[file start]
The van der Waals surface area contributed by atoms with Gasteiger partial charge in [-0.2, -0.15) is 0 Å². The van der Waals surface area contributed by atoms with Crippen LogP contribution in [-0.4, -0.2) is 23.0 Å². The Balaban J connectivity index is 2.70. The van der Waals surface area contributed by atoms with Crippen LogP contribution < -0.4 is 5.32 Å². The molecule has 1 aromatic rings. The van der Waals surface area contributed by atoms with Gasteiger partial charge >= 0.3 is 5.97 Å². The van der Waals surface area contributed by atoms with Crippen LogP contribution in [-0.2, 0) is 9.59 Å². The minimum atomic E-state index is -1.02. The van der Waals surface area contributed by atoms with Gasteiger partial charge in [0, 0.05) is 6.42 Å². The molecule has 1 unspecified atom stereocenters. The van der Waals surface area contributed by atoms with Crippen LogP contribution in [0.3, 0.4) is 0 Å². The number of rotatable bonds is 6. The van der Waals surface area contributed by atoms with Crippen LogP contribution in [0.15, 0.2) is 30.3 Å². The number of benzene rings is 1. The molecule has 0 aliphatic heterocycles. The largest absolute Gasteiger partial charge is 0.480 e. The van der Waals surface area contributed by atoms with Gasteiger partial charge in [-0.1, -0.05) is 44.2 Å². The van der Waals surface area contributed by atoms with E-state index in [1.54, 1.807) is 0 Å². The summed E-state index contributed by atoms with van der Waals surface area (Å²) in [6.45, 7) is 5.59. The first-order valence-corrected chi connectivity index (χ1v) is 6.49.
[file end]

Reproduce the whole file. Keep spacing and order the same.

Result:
The van der Waals surface area contributed by atoms with Gasteiger partial charge in [-0.2, -0.15) is 0 Å². The van der Waals surface area contributed by atoms with Crippen LogP contribution in [-0.4, -0.2) is 23.0 Å². The Balaban J connectivity index is 2.70. The van der Waals surface area contributed by atoms with Crippen LogP contribution < -0.4 is 5.32 Å². The molecule has 1 aromatic rings. The van der Waals surface area contributed by atoms with Gasteiger partial charge >= 0.3 is 5.97 Å². The van der Waals surface area contributed by atoms with Crippen LogP contribution in [-0.2, 0) is 9.59 Å². The minimum atomic E-state index is -1.02. The van der Waals surface area contributed by atoms with Gasteiger partial charge in [0, 0.05) is 6.42 Å². The molecule has 1 unspecified atom stereocenters. The van der Waals surface area contributed by atoms with Crippen LogP contribution in [0.3, 0.4) is 0 Å². The number of rotatable bonds is 6. The van der Waals surface area contributed by atoms with Crippen LogP contribution in [0.15, 0.2) is 30.3 Å². The number of benzene rings is 1. The molecule has 0 aliphatic heterocycles. The largest absolute Gasteiger partial charge is 0.480 e. The van der Waals surface area contributed by atoms with Gasteiger partial charge in [-0.1, -0.05) is 44.2 Å². The van der Waals surface area contributed by atoms with E-state index in [1.54, 1.807) is 0 Å². The summed E-state index contributed by atoms with van der Waals surface area (Å²) in [6.45, 7) is 5.59. The first-order valence-corrected chi connectivity index (χ1v) is 6.49.